Meanings in memorials

I am not very good at being good, so I think. Good means accepting and forgiving and I find it hard much of the time to be either. Recent memorial services for famous people remind me of what I really do not need much reminding of, those for John McCain and Aretha Franklin. McCain’s was so much about praise for a hero that I had to wonder if some people had forgotten what should not be forgotten, thought and behavior that brings harm to others, to others who should not receive the kind of treatment certain thinking and behavior responsible for pain they suffer in real time of real affect. I heard no weighing of heroic against what I understand to be humane, the message being broadcast that bad is cancelled out by good even if, in a lifetime, the bad hurts more people than the good helps.
 
Aretha’s memorial today was graced by wonderful people saying wonderful things, a good many of which I understood to be true, truly good and righteous. The religious part bothered me terribly. I could not be accepting of the role of some lord almighty even though it seems true that the person for whom the memorial was being held held beliefs in just such an almighty. That was her life and it did not interfere with her singing like no one else could sing and maybe singing so well because she believed.
 
But those who came to the stage to give praise to God, who put God center stage not only annoyed me but gave rise to anger for what they were doing to public consciousness, to a public consciousness that has undermined the possibility of a democracy based in the good sense of the citizenry because a good portion of the citizenry believes that forces other than human ones are responsible for what human beings do and determine what humans can and cannot do to make better the quality of the lives they live, non-human forces that justify and, therefore make possible and even probable actions upon others and the world that are not born of rationality and, therefore, understood to be right and righteous even though they are not, this because they are ultimately of the gods’ doing and not of the decisions of human beings capable of thinking for themselves who understand responsibility because the decisions they make are of their own making.
 
So, I watched and listened, liked some of the speeches–loved some of the remembrances, laughed at the funny moments recalled, appreciated the wit and the eloquence when such were present, but was very much concerned at the larger messages being broadcast and the implications for the future of humanity and the planet.

Glen is crazy smart and crazy but smart

NEW YORKER STORY ON GLEN GREENWALD

So there is this article on Glen Greenwald in the New Yorker that is worth a read if one is interested in people who get it right sometimes in ways that may you want to scream and get things wrong in ways that it makes you want to scream so that when you encounter them you want to hear what they have to say because they are going to make you scream no matter what they say and scream because even when they are wrong they make a kind of sense that you have to pay attention to because it is such thoughtful getting it wrong, the path to wrong often as brilliant as the paths that get to what is right.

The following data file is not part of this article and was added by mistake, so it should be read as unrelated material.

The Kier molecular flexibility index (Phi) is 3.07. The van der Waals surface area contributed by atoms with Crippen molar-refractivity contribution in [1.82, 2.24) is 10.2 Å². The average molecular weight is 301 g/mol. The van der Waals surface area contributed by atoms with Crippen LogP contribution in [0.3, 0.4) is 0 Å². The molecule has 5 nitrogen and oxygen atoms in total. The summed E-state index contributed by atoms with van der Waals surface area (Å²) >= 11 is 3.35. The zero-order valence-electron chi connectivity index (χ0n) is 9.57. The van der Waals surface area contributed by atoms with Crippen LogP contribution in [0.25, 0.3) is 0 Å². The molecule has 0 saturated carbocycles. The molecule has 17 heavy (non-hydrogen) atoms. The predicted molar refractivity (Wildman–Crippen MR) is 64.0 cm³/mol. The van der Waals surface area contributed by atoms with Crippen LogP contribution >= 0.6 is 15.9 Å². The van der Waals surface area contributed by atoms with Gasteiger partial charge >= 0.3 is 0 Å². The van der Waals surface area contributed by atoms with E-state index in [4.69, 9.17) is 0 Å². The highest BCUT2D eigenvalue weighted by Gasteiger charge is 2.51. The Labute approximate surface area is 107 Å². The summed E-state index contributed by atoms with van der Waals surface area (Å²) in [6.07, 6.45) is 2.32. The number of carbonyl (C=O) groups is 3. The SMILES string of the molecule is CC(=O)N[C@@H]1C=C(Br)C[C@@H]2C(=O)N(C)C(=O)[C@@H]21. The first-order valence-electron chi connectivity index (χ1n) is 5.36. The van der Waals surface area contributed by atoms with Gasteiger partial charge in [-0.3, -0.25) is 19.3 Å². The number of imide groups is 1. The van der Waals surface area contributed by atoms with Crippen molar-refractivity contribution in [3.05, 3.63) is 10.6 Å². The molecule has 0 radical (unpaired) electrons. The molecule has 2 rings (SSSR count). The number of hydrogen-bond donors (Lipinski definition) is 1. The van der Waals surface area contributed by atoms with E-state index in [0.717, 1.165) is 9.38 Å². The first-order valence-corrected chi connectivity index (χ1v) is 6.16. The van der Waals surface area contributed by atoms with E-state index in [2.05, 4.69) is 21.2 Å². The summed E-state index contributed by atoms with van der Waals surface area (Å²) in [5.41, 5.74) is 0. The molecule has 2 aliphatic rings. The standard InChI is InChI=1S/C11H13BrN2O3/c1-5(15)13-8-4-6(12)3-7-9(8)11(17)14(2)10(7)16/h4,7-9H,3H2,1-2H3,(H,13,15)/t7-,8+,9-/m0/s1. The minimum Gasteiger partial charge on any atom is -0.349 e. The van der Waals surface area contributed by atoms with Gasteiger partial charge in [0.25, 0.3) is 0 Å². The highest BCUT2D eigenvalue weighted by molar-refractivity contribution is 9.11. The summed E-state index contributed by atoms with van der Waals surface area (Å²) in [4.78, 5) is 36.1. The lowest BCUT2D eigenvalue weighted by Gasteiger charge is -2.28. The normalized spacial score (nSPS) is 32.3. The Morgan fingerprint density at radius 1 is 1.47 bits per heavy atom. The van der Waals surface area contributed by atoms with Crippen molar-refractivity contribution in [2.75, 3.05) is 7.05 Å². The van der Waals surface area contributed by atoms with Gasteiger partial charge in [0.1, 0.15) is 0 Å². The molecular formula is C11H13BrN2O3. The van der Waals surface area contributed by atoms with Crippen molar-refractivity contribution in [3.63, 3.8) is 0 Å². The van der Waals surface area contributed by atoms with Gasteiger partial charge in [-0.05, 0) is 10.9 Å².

I have been following Greenwald for a while now beginning I think with his reporting on Wikileaks and Snowden, but maybe before when picking up stories in the Guardian that were of interest to me.  Do not like Glen sometimes because he comes at me at angles against which I do not know how to defend.  I agree with him sometimes about things that no one else I know would agree with and he makes points that I know need to be made but that I know will never be considered by those how could expand their understanding of things, in their complexity, by hearing what he has to say.

So, read the article and let me know what you think about the person and what this person has to say.  His take on the Trump-Russia follies has a certain poignancy that may make some want to spit but I do think that the maniacal focus day to day on every little “breaking” detail had without doubt taken peoples eyes of much that probably counts more in terms of how it will effects life, for instance, what Mr. Sessions does on a day to day basis in the Department of Justice.  Nasty shit but given a little bit of not so bad because he refuses to unrecuse himself….

 

 

https://www.newyorker.com/magazine/2018/09/03/glenn-greenwald-the-bane-of-their-resistance?mbid=nl_Magazine%20Daily%20List%20082718&CNDID=51778931&utm_source=Silverpop&utm_medium=email&utm_campaign=Magazine%20Daily%20List%20082718&utm_content=&spMailingID=14140078&spUserID=MjM0MTYzMTQwMDk4S0&spJobID=1462422528&spReportId=MTQ2MjQyMjUyOAS2

John McCain, with due respect

During the time in my life that I have known of John McCain, my thoughts about him have not always been good ones and I attribute this to my understanding of the real effect some of what he did had on the country and on real people in the United States and elsewhere. I cannot forget my feelings about him or the policies he supported or the things he said that were very much out of line with what I understood to be good and right. I know of a good many people who had similar feelings watch him go about his business, doing what he did, saying what he said. I think it highly disrespectful to begin praising another person because that person is dying or dead. I respected John McCain and tried to understand him as possibly a good man even though his thoughts and actions seemed less than good to me. I thought him sincere and mostly thoughtful but, in a good many situations, on a good many issues, wrong. The end of my respect for John McCain came when he allowed Sarah Palin to become his running mate.